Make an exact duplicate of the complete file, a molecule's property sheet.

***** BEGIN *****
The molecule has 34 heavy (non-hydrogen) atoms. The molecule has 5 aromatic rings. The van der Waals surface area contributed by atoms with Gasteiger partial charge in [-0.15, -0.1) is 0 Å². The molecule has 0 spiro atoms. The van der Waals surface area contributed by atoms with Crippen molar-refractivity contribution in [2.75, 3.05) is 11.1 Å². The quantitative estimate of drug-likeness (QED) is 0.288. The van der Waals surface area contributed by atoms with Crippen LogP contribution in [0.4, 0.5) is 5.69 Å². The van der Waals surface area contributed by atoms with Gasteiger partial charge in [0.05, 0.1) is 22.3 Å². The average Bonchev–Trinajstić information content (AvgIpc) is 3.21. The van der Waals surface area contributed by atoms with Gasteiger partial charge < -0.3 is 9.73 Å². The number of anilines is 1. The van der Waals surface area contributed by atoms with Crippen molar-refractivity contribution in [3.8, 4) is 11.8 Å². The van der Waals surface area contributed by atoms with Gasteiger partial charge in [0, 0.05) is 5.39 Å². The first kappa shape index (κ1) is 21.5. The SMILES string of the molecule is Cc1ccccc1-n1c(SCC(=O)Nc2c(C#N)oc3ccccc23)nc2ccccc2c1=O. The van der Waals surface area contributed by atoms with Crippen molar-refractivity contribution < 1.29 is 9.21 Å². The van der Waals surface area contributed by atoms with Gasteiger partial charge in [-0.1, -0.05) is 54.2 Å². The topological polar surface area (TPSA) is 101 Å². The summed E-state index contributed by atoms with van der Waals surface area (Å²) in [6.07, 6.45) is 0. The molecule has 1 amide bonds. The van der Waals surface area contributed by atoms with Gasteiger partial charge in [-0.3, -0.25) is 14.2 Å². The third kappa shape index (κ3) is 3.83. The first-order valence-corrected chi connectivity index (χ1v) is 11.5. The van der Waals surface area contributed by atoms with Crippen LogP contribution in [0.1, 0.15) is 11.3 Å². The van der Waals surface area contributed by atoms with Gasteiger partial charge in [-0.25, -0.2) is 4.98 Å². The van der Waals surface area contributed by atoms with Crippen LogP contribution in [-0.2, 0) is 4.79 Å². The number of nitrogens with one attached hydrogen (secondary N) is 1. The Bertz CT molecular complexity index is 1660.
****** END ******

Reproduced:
The molecule has 34 heavy (non-hydrogen) atoms. The molecule has 5 aromatic rings. The van der Waals surface area contributed by atoms with Gasteiger partial charge in [-0.15, -0.1) is 0 Å². The molecule has 0 spiro atoms. The van der Waals surface area contributed by atoms with Crippen molar-refractivity contribution in [2.75, 3.05) is 11.1 Å². The quantitative estimate of drug-likeness (QED) is 0.288. The van der Waals surface area contributed by atoms with Crippen LogP contribution in [0.4, 0.5) is 5.69 Å². The van der Waals surface area contributed by atoms with Gasteiger partial charge in [0.05, 0.1) is 22.3 Å². The average Bonchev–Trinajstić information content (AvgIpc) is 3.21. The van der Waals surface area contributed by atoms with Gasteiger partial charge < -0.3 is 9.73 Å². The number of anilines is 1. The van der Waals surface area contributed by atoms with Crippen molar-refractivity contribution in [3.8, 4) is 11.8 Å². The van der Waals surface area contributed by atoms with Gasteiger partial charge in [0, 0.05) is 5.39 Å². The first kappa shape index (κ1) is 21.5. The SMILES string of the molecule is Cc1ccccc1-n1c(SCC(=O)Nc2c(C#N)oc3ccccc23)nc2ccccc2c1=O. The van der Waals surface area contributed by atoms with Crippen molar-refractivity contribution < 1.29 is 9.21 Å². The van der Waals surface area contributed by atoms with Gasteiger partial charge in [-0.1, -0.05) is 54.2 Å². The topological polar surface area (TPSA) is 101 Å². The summed E-state index contributed by atoms with van der Waals surface area (Å²) in [6.07, 6.45) is 0. The molecule has 1 amide bonds. The van der Waals surface area contributed by atoms with Gasteiger partial charge in [-0.3, -0.25) is 14.2 Å². The third kappa shape index (κ3) is 3.83. The first-order valence-corrected chi connectivity index (χ1v) is 11.5. The van der Waals surface area contributed by atoms with Crippen LogP contribution in [0.1, 0.15) is 11.3 Å². The van der Waals surface area contributed by atoms with Gasteiger partial charge in [-0.25, -0.2) is 4.98 Å². The van der Waals surface area contributed by atoms with Crippen LogP contribution in [-0.2, 0) is 4.79 Å². The number of nitrogens with one attached hydrogen (secondary N) is 1. The Bertz CT molecular complexity index is 1660.